I choose sections of texts to embed in the piece that relate specifically to the time in a city’s history that I’m working with, but I also look for poetic descriptions that express the atmosphere or character of the place in a way that is compelling and evocative. I’m not looking for dry factual accounts of a place, instead I aim to work with literature that creates a more visceral, lasting impression of a particular place and time. I also prefer to work with texts written by writers from that particular place so there is authenticity in the voice. The passages are often embedded into the sculpture in a fragmented way, so some sections might be more legible than others. For the Istanbul piece there won’t be that many legible portions because the city is broken up into so many small bits. Text in Turkish as well as in English will be included. I have also done a number of works that include sheet music as well— For example my St. Petersburg piece incorporates several different sources of literature along with sheet music. This has been a very involved work.

What are you presently inspired by— are there particular things you are reading, listening to or looking at to fuel your work?
I am currently reading Ahmet Tampinar’s A Mind at Peace which looks at the Turkey of the 1920s through the 50s and Orhan Pamuk’s Istanbul: Memories and the City as well as Mehmet Kalpakli’s Ottoman Lyric Poetry. I just recently visited Istanbul and so I’m fully engaged in researching and reading about it in order to make a sculpture of it.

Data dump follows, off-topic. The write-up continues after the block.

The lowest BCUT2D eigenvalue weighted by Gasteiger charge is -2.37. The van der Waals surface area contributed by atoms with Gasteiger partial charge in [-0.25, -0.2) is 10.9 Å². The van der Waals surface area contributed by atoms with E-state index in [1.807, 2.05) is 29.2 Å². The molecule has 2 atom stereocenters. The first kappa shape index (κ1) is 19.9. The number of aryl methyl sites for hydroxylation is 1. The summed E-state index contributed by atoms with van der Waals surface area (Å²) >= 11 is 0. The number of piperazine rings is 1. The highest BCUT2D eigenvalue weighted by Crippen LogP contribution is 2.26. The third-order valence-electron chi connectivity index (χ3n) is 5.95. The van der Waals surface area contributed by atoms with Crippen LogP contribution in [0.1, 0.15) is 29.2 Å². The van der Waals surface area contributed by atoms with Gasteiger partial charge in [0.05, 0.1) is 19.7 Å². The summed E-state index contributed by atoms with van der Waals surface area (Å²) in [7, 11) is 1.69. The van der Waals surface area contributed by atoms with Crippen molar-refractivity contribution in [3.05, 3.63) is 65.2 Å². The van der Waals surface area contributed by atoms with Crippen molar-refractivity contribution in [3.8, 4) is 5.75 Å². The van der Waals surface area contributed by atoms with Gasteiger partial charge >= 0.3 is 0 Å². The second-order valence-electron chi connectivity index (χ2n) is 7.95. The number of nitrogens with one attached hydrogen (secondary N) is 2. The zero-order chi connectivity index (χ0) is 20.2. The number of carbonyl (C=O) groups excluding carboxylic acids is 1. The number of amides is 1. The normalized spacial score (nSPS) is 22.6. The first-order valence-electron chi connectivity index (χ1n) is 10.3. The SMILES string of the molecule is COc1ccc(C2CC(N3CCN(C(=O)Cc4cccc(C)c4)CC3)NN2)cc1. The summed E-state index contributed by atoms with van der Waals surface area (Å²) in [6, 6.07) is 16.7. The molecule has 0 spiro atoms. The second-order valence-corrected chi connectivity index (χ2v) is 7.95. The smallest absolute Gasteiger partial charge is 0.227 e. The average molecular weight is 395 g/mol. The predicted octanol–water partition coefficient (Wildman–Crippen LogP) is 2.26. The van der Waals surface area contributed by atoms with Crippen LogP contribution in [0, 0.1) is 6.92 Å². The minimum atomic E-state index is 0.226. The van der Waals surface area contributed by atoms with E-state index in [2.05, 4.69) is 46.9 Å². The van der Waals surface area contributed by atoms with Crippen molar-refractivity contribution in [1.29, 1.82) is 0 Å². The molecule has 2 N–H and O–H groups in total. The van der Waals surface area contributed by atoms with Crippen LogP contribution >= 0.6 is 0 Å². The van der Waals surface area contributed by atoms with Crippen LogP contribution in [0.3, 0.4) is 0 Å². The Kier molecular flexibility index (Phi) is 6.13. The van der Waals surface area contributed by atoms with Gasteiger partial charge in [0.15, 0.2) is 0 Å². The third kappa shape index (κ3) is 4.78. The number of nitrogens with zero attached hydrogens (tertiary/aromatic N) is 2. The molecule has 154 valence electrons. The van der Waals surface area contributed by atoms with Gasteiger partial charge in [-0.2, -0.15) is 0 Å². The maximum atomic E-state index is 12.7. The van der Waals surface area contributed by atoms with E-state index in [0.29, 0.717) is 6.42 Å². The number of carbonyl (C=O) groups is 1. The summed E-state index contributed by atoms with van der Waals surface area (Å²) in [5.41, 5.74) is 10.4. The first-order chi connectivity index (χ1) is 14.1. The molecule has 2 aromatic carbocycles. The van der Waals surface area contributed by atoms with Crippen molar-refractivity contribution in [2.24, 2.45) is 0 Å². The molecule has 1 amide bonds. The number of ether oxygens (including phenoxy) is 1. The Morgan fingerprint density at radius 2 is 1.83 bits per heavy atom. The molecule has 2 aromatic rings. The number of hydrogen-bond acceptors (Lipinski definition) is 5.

What does having a physical space to make art in mean for your process, and how do you make your space work for you?
I usually try to be able to make work in any space, most of the time I just work at a table at home, any will do, later I need space for mounting so I have space in my basement for that.

Which other artists might your work be in conversation with?
I always feel a connection to Brian Dettmer’s work. Brian makes work from books, he cuts into them to reveal layers of buried text and image, I like the process of discovery here, a process almost akin to archeology in a way. I think he described his work as being a bit like taxidermy in it’s dissecting of the corpse of the book. Although his work is not what I am actually doing there is a clear relationship, especially to the burnt cities.

Are you involved in any upcoming shows or events? Where and when?
I currently have a solo show up in San Francisco at Toomey Tourell that runs until July 14, 2013.
A comprehensive (ebook) catalogue of my paper sculptures from 2009 – 2013 with essays on the content of many of the sculptures and a detailed description of each work is available here.
My work can also be seen at the Herbert Art Gallery & Museum in Coventry, UK until July, 2013 and at the Stadt Museum in Dresden, Germany until September, 2013.
I have another solo show with Lacoope Gallery in Monterrey, Mexico in November 2013 and I’ll also be showing work with The New Wall gallery also of Monterrey, Mexico at the Miami Art Project this December.
And then I have another solo show in London, UK in June 2014 with Summaria Lunn.

To see more of Matthew’s work:

Matthew with his wife and fellow artist Claire Burbridge, whose work you can view here.  When we visited she was hard at work on a series of fascinating new drawings.